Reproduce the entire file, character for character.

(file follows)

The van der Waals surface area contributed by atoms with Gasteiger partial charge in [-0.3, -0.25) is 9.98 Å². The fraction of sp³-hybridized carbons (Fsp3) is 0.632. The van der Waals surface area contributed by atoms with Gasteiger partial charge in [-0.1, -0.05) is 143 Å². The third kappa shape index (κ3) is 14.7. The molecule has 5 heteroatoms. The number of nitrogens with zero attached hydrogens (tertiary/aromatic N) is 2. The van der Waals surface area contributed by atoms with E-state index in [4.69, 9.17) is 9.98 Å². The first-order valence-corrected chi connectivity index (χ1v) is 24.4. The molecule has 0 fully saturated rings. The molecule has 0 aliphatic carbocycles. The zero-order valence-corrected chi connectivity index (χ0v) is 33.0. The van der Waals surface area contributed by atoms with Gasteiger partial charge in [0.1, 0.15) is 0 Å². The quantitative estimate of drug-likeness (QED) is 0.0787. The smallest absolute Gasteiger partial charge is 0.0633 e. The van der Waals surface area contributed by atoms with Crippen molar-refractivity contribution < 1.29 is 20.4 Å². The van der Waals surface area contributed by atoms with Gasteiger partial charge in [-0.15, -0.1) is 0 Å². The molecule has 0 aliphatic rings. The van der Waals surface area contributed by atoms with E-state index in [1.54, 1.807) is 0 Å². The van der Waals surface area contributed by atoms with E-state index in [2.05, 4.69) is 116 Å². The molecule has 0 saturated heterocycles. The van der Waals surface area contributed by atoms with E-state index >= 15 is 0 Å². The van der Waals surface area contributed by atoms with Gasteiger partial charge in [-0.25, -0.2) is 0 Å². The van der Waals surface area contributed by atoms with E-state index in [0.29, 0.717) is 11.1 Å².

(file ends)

The van der Waals surface area contributed by atoms with Gasteiger partial charge in [-0.3, -0.25) is 9.98 Å². The fraction of sp³-hybridized carbons (Fsp3) is 0.632. The van der Waals surface area contributed by atoms with Gasteiger partial charge in [-0.1, -0.05) is 143 Å². The third kappa shape index (κ3) is 14.7. The molecule has 5 heteroatoms. The number of nitrogens with zero attached hydrogens (tertiary/aromatic N) is 2. The van der Waals surface area contributed by atoms with E-state index in [4.69, 9.17) is 9.98 Å². The first-order valence-corrected chi connectivity index (χ1v) is 24.4. The molecule has 0 fully saturated rings. The molecule has 0 aliphatic carbocycles. The zero-order valence-corrected chi connectivity index (χ0v) is 33.0. The van der Waals surface area contributed by atoms with Gasteiger partial charge in [0.1, 0.15) is 0 Å². The quantitative estimate of drug-likeness (QED) is 0.0787. The smallest absolute Gasteiger partial charge is 0.0633 e. The van der Waals surface area contributed by atoms with Crippen molar-refractivity contribution < 1.29 is 20.4 Å². The van der Waals surface area contributed by atoms with Gasteiger partial charge in [-0.15, -0.1) is 0 Å². The molecule has 0 aliphatic rings. The van der Waals surface area contributed by atoms with E-state index in [1.54, 1.807) is 0 Å². The van der Waals surface area contributed by atoms with E-state index in [2.05, 4.69) is 116 Å². The molecule has 0 saturated heterocycles. The van der Waals surface area contributed by atoms with E-state index >= 15 is 0 Å². The van der Waals surface area contributed by atoms with Gasteiger partial charge in [-0.25, -0.2) is 0 Å². The van der Waals surface area contributed by atoms with E-state index in [0.29, 0.717) is 11.1 Å².